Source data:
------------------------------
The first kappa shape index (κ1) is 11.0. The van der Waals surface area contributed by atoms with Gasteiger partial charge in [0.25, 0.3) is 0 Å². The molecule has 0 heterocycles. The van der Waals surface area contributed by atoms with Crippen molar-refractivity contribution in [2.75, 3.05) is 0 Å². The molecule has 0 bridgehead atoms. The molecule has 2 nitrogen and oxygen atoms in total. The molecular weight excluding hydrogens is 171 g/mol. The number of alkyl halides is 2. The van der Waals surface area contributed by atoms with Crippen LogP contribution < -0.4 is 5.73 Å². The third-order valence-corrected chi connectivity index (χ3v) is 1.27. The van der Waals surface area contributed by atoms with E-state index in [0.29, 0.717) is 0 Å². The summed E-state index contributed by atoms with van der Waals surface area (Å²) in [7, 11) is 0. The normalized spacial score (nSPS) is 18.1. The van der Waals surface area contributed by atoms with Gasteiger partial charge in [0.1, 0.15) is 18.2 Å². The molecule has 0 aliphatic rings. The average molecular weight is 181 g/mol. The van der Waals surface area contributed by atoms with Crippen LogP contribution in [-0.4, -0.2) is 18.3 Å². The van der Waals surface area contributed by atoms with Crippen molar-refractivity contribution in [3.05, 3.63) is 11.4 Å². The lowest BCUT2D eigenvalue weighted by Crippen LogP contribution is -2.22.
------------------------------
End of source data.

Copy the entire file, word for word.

The first kappa shape index (κ1) is 11.0. The van der Waals surface area contributed by atoms with Gasteiger partial charge in [0.25, 0.3) is 0 Å². The molecule has 0 heterocycles. The van der Waals surface area contributed by atoms with Crippen molar-refractivity contribution in [2.75, 3.05) is 0 Å². The molecule has 0 bridgehead atoms. The molecule has 2 nitrogen and oxygen atoms in total. The molecular weight excluding hydrogens is 171 g/mol. The number of alkyl halides is 2. The van der Waals surface area contributed by atoms with Crippen LogP contribution < -0.4 is 5.73 Å². The third-order valence-corrected chi connectivity index (χ3v) is 1.27. The van der Waals surface area contributed by atoms with E-state index in [0.29, 0.717) is 0 Å². The summed E-state index contributed by atoms with van der Waals surface area (Å²) in [7, 11) is 0. The normalized spacial score (nSPS) is 18.1. The van der Waals surface area contributed by atoms with Gasteiger partial charge in [0.1, 0.15) is 18.2 Å². The molecule has 0 aliphatic rings. The average molecular weight is 181 g/mol. The van der Waals surface area contributed by atoms with Crippen LogP contribution in [-0.4, -0.2) is 18.3 Å². The van der Waals surface area contributed by atoms with Crippen molar-refractivity contribution in [3.05, 3.63) is 11.4 Å². The lowest BCUT2D eigenvalue weighted by Crippen LogP contribution is -2.22.